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A pure gold cube worth $11.7M sat in the middle of Central Park

The huge cube weighing 186 kilograms and made of pure 24-karat gold was the artwork of German artist Niclas Castello.

A pure gold cube worth $11.7M sat in the middle of Central Park
Image source: Instagram/niclas.castello

Visitors to Central Park were stunned and left in awe last week after seeing a giant block of gold sitting in the middle of the park one morning. No, it wasn't a hallucination. Right in the middle of the park was a huge cube weighing 186 kilograms and made of pure 24-karat gold. It might sound like a recruiting exercise for 'Ocean's 11' team but it's actually the work of German artist Niclas Castello and it's valued at $11.7 million. Castello had it specially made to represent something that was beyond something people could imagine. “[The work] is a conceptual work of art in all its facets.” He said the idea was to “create something that is beyond our world — that is intangible,” Castello told ArtNews in a statement. He had purchased the gold at $1,788 per ounce. He has also hired a separate security team to watch over the artwork at Central Park. 



 

The box was on display at the park’s Naumburg Bandshell venue. The box measured just over a foot and a half on all sides and is a quarter-inch thick. Castello also released a cryptocurrency in his name alongside the cube, calling it the Castello coin. He added that it will be traded as $CAST and will be available able for purchase online at $0.44 each. An NFT auction will be held on February 21. Gallerist Lisa Kandlhofer described the cube "as a sort of communiqué between an emerging 21st-century cultural ecosystem based on crypto and the ancient world where gold reigned supreme.”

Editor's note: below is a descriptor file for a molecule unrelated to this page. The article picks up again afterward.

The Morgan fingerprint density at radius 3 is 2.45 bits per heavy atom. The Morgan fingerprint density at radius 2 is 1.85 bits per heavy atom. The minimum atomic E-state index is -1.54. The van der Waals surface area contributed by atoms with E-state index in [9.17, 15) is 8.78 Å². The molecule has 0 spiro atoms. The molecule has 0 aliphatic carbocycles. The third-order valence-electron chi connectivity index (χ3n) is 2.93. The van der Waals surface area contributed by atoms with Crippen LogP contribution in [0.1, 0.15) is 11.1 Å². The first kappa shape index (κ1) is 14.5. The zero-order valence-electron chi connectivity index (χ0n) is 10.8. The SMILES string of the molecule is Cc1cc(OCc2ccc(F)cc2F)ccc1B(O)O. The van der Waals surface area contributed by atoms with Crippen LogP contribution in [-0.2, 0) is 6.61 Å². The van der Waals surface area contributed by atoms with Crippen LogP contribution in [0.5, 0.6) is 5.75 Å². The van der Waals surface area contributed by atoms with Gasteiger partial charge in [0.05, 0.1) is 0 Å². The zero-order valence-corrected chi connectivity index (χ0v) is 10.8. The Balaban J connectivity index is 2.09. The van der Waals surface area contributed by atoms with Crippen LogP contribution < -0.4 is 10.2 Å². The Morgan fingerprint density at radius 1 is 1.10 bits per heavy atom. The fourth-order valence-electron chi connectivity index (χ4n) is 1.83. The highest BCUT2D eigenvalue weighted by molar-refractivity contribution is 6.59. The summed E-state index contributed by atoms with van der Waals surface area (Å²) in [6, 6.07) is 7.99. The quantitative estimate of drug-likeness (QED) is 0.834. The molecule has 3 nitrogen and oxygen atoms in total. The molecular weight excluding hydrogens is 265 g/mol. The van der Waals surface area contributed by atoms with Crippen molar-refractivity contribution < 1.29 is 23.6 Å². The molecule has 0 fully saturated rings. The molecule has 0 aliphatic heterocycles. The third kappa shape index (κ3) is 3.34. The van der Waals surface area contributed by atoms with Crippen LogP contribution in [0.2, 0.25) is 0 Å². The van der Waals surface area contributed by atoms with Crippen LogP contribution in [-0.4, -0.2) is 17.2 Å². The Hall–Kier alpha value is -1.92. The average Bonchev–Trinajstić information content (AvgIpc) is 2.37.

Castello said the box couldn't just be made but he had to have a special oven designed just to hold that huge block of gold. The cube was cast at a foundry in Aarau, Switzerland, and required a handmade kiln. Making and molding such a huge block also meant that they needed extremely high temperatures to get the box done. The temperatures went as high up as 1,100 degrees Celsius. At the time of writing this article, the artwork was scheduled to be unveiled at a private dinner on Wall Street.



 

Castello was born in 1978 in East Germany and is known for contemporary works of art as well as street and pop art. He now lives in New York and Switzerland. Castello's works have been heavily influenced by the fall of the Berlin Wall in 1989, some of his other works are inspired by the neo-expressionism era of Jean-Michel Basquiat. The cube is not for sale and it remains to be seen what happens to the cube after the exhibition. Many users criticized the artwork, stating that using such wealth to flaunt in the middle of the park at a time when everyone was going through a financial and health crisis was cruel if anything. Some accused the artist of using the gold cube as a marketing stunt to promote his cryptocurrency. “The German artist Niclas Castello is, of course, launching a cryptocurrency alongside the physical work. I was just thinking to myself the other day. Do you know the world doesn’t have enough of? Cryptocurrencies," wrote one user. 

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